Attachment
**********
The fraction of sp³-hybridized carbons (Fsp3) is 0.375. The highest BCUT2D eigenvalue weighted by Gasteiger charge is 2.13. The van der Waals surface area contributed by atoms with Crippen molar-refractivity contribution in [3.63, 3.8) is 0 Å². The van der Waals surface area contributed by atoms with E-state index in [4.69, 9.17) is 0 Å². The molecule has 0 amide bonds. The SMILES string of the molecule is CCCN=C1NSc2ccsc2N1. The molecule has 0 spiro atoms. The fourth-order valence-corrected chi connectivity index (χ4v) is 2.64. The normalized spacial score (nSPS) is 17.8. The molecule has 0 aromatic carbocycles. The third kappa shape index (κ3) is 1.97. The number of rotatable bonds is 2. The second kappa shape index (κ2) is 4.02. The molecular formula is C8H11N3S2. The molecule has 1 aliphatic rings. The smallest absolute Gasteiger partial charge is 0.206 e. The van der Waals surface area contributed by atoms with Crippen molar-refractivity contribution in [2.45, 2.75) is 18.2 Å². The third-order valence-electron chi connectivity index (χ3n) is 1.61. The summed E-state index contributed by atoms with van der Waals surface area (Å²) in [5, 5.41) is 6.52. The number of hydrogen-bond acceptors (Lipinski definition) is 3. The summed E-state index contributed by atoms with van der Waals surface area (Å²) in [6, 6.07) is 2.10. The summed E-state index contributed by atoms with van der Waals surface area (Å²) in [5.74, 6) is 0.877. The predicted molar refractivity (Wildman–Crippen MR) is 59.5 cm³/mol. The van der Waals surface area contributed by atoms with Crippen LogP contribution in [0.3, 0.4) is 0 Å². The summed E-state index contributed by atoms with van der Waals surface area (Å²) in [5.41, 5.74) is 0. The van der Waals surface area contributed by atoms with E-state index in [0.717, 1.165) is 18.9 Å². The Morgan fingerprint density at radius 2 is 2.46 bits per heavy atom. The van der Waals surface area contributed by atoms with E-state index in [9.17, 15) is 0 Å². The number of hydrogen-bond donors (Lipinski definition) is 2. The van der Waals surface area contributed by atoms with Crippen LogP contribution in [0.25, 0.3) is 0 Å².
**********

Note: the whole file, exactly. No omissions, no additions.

The fraction of sp³-hybridized carbons (Fsp3) is 0.375. The highest BCUT2D eigenvalue weighted by Gasteiger charge is 2.13. The van der Waals surface area contributed by atoms with Crippen molar-refractivity contribution in [3.63, 3.8) is 0 Å². The van der Waals surface area contributed by atoms with E-state index in [4.69, 9.17) is 0 Å². The molecule has 0 amide bonds. The SMILES string of the molecule is CCCN=C1NSc2ccsc2N1. The molecule has 0 spiro atoms. The fourth-order valence-corrected chi connectivity index (χ4v) is 2.64. The normalized spacial score (nSPS) is 17.8. The molecule has 0 aromatic carbocycles. The third kappa shape index (κ3) is 1.97. The number of rotatable bonds is 2. The second kappa shape index (κ2) is 4.02. The molecular formula is C8H11N3S2. The molecule has 1 aliphatic rings. The smallest absolute Gasteiger partial charge is 0.206 e. The van der Waals surface area contributed by atoms with Crippen molar-refractivity contribution in [2.45, 2.75) is 18.2 Å². The third-order valence-electron chi connectivity index (χ3n) is 1.61. The summed E-state index contributed by atoms with van der Waals surface area (Å²) in [5, 5.41) is 6.52. The number of hydrogen-bond acceptors (Lipinski definition) is 3. The summed E-state index contributed by atoms with van der Waals surface area (Å²) in [6, 6.07) is 2.10. The summed E-state index contributed by atoms with van der Waals surface area (Å²) in [5.74, 6) is 0.877. The predicted molar refractivity (Wildman–Crippen MR) is 59.5 cm³/mol. The van der Waals surface area contributed by atoms with Crippen LogP contribution in [0.3, 0.4) is 0 Å². The summed E-state index contributed by atoms with van der Waals surface area (Å²) in [5.41, 5.74) is 0. The van der Waals surface area contributed by atoms with E-state index in [0.717, 1.165) is 18.9 Å². The Morgan fingerprint density at radius 2 is 2.46 bits per heavy atom. The van der Waals surface area contributed by atoms with E-state index in [9.17, 15) is 0 Å². The number of hydrogen-bond donors (Lipinski definition) is 2. The van der Waals surface area contributed by atoms with Crippen LogP contribution in [0.25, 0.3) is 0 Å².